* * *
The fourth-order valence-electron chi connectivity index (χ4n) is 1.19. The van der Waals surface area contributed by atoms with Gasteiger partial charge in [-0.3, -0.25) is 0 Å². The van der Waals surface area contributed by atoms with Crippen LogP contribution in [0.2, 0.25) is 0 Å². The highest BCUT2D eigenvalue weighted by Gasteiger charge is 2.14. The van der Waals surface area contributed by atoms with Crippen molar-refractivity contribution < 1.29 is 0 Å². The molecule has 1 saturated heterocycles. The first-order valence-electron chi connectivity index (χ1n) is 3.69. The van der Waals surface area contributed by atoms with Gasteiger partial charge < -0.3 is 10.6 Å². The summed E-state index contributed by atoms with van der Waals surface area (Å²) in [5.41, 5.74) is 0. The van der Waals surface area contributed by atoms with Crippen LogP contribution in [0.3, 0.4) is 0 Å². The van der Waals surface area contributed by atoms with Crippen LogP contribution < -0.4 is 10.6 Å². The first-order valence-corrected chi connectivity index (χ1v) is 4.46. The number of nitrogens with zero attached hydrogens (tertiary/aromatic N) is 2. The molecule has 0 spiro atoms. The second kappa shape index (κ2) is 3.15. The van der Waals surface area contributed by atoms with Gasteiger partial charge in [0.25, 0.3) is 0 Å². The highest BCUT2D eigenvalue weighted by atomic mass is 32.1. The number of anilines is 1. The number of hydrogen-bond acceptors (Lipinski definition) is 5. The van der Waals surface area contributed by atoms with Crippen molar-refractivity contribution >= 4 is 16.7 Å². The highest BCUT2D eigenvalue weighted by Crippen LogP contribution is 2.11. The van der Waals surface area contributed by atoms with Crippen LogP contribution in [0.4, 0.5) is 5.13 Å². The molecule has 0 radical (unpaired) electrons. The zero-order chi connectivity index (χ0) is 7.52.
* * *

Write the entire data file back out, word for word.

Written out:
The fourth-order valence-electron chi connectivity index (χ4n) is 1.19. The van der Waals surface area contributed by atoms with Gasteiger partial charge in [-0.3, -0.25) is 0 Å². The van der Waals surface area contributed by atoms with Crippen LogP contribution in [0.2, 0.25) is 0 Å². The highest BCUT2D eigenvalue weighted by Gasteiger charge is 2.14. The van der Waals surface area contributed by atoms with Crippen molar-refractivity contribution < 1.29 is 0 Å². The molecule has 1 saturated heterocycles. The first-order valence-electron chi connectivity index (χ1n) is 3.69. The van der Waals surface area contributed by atoms with Gasteiger partial charge < -0.3 is 10.6 Å². The summed E-state index contributed by atoms with van der Waals surface area (Å²) in [5.41, 5.74) is 0. The van der Waals surface area contributed by atoms with Crippen LogP contribution in [0.3, 0.4) is 0 Å². The van der Waals surface area contributed by atoms with Crippen LogP contribution < -0.4 is 10.6 Å². The first-order valence-corrected chi connectivity index (χ1v) is 4.46. The number of nitrogens with zero attached hydrogens (tertiary/aromatic N) is 2. The molecule has 0 spiro atoms. The second kappa shape index (κ2) is 3.15. The van der Waals surface area contributed by atoms with Gasteiger partial charge in [0.25, 0.3) is 0 Å². The highest BCUT2D eigenvalue weighted by atomic mass is 32.1. The number of anilines is 1. The number of hydrogen-bond acceptors (Lipinski definition) is 5. The van der Waals surface area contributed by atoms with Crippen molar-refractivity contribution >= 4 is 16.7 Å². The highest BCUT2D eigenvalue weighted by Crippen LogP contribution is 2.11. The van der Waals surface area contributed by atoms with Crippen LogP contribution in [0.4, 0.5) is 5.13 Å². The molecule has 0 radical (unpaired) electrons. The zero-order chi connectivity index (χ0) is 7.52.